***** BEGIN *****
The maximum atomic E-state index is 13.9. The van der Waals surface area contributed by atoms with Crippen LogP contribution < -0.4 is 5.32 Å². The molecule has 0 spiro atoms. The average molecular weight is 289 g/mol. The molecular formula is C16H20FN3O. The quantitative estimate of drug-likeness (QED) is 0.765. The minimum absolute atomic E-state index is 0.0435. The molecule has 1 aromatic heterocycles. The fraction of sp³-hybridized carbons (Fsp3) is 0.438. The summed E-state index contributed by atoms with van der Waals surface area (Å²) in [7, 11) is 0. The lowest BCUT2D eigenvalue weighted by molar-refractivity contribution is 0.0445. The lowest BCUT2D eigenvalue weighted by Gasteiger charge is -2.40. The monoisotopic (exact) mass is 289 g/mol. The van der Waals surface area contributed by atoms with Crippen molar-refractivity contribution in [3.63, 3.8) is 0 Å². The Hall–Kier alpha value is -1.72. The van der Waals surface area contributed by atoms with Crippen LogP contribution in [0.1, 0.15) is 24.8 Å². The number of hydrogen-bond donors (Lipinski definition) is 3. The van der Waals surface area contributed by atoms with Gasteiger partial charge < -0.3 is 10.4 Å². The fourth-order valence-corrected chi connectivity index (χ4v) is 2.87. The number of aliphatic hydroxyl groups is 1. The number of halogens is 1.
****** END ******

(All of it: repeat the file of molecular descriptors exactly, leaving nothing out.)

The maximum atomic E-state index is 13.9. The van der Waals surface area contributed by atoms with Crippen LogP contribution < -0.4 is 5.32 Å². The molecule has 0 spiro atoms. The average molecular weight is 289 g/mol. The molecular formula is C16H20FN3O. The quantitative estimate of drug-likeness (QED) is 0.765. The minimum absolute atomic E-state index is 0.0435. The molecule has 1 aromatic heterocycles. The fraction of sp³-hybridized carbons (Fsp3) is 0.438. The summed E-state index contributed by atoms with van der Waals surface area (Å²) in [7, 11) is 0. The lowest BCUT2D eigenvalue weighted by molar-refractivity contribution is 0.0445. The lowest BCUT2D eigenvalue weighted by Gasteiger charge is -2.40. The monoisotopic (exact) mass is 289 g/mol. The van der Waals surface area contributed by atoms with Crippen molar-refractivity contribution in [3.63, 3.8) is 0 Å². The Hall–Kier alpha value is -1.72. The van der Waals surface area contributed by atoms with Crippen LogP contribution in [0.1, 0.15) is 24.8 Å². The number of hydrogen-bond donors (Lipinski definition) is 3. The van der Waals surface area contributed by atoms with Gasteiger partial charge < -0.3 is 10.4 Å². The fourth-order valence-corrected chi connectivity index (χ4v) is 2.87. The number of aliphatic hydroxyl groups is 1. The number of halogens is 1.